Where does Al Shabab get its money?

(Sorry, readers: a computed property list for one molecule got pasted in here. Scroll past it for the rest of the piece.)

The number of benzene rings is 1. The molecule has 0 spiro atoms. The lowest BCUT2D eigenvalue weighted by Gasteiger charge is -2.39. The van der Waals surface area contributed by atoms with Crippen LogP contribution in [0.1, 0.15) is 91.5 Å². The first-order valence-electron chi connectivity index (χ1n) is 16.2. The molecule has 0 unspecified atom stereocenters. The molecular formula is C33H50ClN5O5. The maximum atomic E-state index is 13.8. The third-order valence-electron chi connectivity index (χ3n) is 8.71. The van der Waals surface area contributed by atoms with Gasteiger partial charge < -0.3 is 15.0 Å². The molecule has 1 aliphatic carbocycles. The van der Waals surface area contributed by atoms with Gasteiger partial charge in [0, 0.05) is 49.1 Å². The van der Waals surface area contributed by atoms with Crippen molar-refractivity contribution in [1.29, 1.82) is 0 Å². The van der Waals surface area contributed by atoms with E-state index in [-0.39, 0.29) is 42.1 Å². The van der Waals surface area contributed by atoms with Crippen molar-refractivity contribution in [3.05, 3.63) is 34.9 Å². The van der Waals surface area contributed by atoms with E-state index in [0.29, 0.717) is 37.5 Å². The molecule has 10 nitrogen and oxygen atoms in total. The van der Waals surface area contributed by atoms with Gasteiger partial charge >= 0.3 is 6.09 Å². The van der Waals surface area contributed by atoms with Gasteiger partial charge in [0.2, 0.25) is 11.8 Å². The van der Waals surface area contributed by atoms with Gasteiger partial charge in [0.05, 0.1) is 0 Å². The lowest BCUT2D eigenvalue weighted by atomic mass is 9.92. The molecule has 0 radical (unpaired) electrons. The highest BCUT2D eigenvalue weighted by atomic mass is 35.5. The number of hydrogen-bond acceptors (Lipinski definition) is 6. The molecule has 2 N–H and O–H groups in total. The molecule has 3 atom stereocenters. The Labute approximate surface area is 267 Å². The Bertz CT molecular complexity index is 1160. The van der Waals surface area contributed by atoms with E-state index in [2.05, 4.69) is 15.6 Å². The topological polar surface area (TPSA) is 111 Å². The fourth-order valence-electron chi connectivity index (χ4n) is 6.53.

The Islamist militia is only a few years old, taking root in the ashes of the old Islamic Courts Union government that was overthrown by a US-backed Ethiopian invasion in mid-2006. When Ethiopian troops left, Al Shabab took control of perhaps a third of the country, with anywhere from a few thousand to 14,000 fighters. The money to feed troops and buy weapons and ammunition seems to come mainly from Al Shabab’s control of Kismayo port, which brings in up to $50 million a year in import duties for smuggled sugar bound for Kenya and charcoal bound for the Middle East. But more money may come from individual donations from the expatriate Somali community, scattered in places as disparate as London, Nairobi, and Minneapolis.